Shell’s Record Adds to the Anger of Those Opposing Arctic Drilling


When the Obama administration announced on Monday that it would let Shell drill for oil off the Alaskan coast this year if it met certain conditions, environmentalists were outraged — not just by the administration’s decision to allow drilling, but by its decision to give Shell, in particular, the green light.

They said that the company’s track record in the Arctic should rule out another chance for it. Shell tried to drill in the Arctic in 2012, and the company’s multibillion-dollar drilling rig, the Kulluk, ran aground. The operator of a drill ship hired by Shell also pleaded guilty to eight felony offenses and agreed to pay $12.2 million over shoddy record-keeping that covered up hazardous conditions and jury-rigged equipment that discharged polluted water.

“Shell has already proven itself not up to the challenge of development in the Arctic Ocean,” said Franz Matzner, the director of the Beyond Oil Initiative at the Natural Resources Defense Council. “But it’s not just Shell. The fact is, there’s no safe way to pursue oil exploration in the frozen wastes of the Arctic Ocean.”

He added, “This is an inexplicable decision to do something that is dirty, dangerous and unnecessary.”

Shell, Europe’s leading oil company, has spent about $7 billion in the Alaskan Arctic over the last decade, and drilled two shallow wells during the 2012 attempt.

But the federal government did not allow the company to reach the deeper oil-bearing formations because the containment dome designed to cap a runaway well had been destroyed in testing.

Shell executives said they had shaken up their Alaska team, putting in new management that would emphasize better management of contractors, readiness for any problems and contingency plans to care for any accidents.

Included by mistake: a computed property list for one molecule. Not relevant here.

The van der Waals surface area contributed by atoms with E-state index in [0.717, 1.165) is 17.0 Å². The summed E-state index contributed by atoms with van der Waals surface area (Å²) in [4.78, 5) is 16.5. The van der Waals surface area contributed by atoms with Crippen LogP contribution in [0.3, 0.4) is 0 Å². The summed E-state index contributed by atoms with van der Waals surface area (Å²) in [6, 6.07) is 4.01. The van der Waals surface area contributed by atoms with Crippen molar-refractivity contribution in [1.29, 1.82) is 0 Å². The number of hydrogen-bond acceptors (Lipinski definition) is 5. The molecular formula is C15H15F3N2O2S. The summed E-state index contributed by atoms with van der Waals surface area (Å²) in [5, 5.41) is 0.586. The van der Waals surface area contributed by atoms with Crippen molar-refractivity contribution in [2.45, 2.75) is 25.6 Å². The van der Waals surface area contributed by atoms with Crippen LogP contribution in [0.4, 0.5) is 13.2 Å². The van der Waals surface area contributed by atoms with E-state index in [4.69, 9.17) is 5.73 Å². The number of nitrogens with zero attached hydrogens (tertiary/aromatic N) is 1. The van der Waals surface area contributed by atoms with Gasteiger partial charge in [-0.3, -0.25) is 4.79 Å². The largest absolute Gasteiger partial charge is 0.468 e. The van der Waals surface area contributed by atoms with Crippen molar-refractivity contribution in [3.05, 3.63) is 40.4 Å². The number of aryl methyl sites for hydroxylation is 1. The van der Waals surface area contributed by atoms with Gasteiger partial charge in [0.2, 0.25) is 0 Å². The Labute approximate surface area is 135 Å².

“The program has been fortified by new assets, an increased number of vessels, but most notably a new drilling rig,” said Curtis Smith, a company spokesman, adding that Shell had revamped its management of contractors.

“It’s our view we put together the most environmentally sensitive, technically sound Arctic program ever assembled,” he said, “and if we didn’t have confidence in it, we wouldn’t execute it, even if we had all the permits.”

At a news conference in Houston last month, Interior Secretary Sally Jewell expressed confidence in the company’s new plan, saying, “There is no question Shell learned expensive, painful lessons about contractors and safety.” She also said that Shell had improved its containment plans in case of a spill.

Such statements hardly satisfy environmentalists, however. Even some competing oil company executives openly wonder why Shell is trying again.

“It’s too complicated,” Claudio Descalzi, the chief executive of the Italian oil company Eni, said in a recent interview. The company allowed its lease in Alaska’s Chukchi Sea to expire without drilling. “Everything that is too complicated is too expensive and too risky — and my job is to reduce risk,” he said.